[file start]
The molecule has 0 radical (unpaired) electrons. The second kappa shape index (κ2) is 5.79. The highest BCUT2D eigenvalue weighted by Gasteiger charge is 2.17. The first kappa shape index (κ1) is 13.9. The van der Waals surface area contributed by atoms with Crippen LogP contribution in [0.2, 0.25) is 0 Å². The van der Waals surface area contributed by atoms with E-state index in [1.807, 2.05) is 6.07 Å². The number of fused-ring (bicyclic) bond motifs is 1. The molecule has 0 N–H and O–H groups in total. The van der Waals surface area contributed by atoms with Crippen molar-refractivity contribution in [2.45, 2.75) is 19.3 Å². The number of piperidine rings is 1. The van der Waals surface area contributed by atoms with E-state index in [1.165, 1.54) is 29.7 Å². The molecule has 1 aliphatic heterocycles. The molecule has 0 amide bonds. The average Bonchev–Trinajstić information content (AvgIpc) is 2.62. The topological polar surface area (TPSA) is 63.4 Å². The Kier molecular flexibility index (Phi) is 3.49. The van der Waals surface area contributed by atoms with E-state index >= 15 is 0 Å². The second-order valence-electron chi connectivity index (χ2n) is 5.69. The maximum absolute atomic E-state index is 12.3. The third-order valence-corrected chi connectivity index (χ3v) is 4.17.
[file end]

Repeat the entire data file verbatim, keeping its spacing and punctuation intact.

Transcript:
The molecule has 0 radical (unpaired) electrons. The second kappa shape index (κ2) is 5.79. The highest BCUT2D eigenvalue weighted by Gasteiger charge is 2.17. The first kappa shape index (κ1) is 13.9. The van der Waals surface area contributed by atoms with Crippen LogP contribution in [0.2, 0.25) is 0 Å². The van der Waals surface area contributed by atoms with E-state index in [1.807, 2.05) is 6.07 Å². The number of fused-ring (bicyclic) bond motifs is 1. The molecule has 0 N–H and O–H groups in total. The van der Waals surface area contributed by atoms with Crippen molar-refractivity contribution in [2.45, 2.75) is 19.3 Å². The number of piperidine rings is 1. The van der Waals surface area contributed by atoms with E-state index in [1.165, 1.54) is 29.7 Å². The molecule has 1 aliphatic heterocycles. The molecule has 0 amide bonds. The average Bonchev–Trinajstić information content (AvgIpc) is 2.62. The topological polar surface area (TPSA) is 63.4 Å². The Kier molecular flexibility index (Phi) is 3.49. The van der Waals surface area contributed by atoms with E-state index >= 15 is 0 Å². The second-order valence-electron chi connectivity index (χ2n) is 5.69. The maximum absolute atomic E-state index is 12.3. The third-order valence-corrected chi connectivity index (χ3v) is 4.17.